My rating: 3 of 5 stars
Kate Mosse is masterful at weaving two eras and narratives together to form one continuous mystery. In Sepulchre, the stories of two heroines, 21st century author Meredith, and 19th century Leonie, intertwine. American Meredith arrives in France with two goals in mind; she needs to research the life of the composer Debussy, whose biography she is writing, and, as a sidelight, she hopes to trace her amorphous French roots. At first glance, Leonie seems an ancillary character, the sister of the dashing Anatole, whose amorous adventures have landed him in a heap of trouble. When the siblings receive an invitation from their aunt, who lives near Rennes-les-Bains in the Pyrenees, Anatole accepts with alacrity, ostensibly to escape his enemies in Paris. But he has a deeper motive. Meredith, a century later, travels to the same location, in hopes of finding the identity of the man in an old family photo.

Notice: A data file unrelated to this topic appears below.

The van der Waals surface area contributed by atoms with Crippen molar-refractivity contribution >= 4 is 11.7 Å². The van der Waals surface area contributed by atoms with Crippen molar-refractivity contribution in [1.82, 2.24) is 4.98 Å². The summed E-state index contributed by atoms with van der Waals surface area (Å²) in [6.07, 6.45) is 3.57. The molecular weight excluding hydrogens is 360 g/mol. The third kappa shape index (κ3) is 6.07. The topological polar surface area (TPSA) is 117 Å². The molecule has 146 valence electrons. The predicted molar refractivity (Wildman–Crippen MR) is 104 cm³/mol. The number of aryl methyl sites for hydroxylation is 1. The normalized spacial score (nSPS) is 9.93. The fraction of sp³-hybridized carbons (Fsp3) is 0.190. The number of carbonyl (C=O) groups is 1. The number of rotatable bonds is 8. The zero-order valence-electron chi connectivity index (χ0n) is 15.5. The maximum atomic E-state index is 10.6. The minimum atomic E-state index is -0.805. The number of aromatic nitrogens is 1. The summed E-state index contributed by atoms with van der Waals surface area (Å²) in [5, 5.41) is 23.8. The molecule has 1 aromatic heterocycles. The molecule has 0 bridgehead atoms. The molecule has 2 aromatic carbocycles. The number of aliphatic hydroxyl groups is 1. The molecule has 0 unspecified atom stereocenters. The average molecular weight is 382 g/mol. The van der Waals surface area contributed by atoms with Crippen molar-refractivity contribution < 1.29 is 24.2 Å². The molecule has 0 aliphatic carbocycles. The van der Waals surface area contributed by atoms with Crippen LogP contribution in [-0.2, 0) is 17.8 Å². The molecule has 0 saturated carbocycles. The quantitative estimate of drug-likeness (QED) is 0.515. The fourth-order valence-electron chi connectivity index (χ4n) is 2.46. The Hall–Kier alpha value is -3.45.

As the dual narratives unfold, so do the mystical elements: Tarot cards, ties to Rennes-le-Chateau and Pere Saunier of Holy Grail legend, a ruined manor with a creepy chapel, and a pair of nefarious villains all combine to direct the fates of Meredith and Leonie, who, as it turns out, are related by blood, both literally and figuratively. More romance than mystery, segments of this plot are unabashedly fanciful. But the aura of the Languedoc, Cathar country, is expressively evoked, the dual tales are engaging, and (no small thing) the writing is proficient.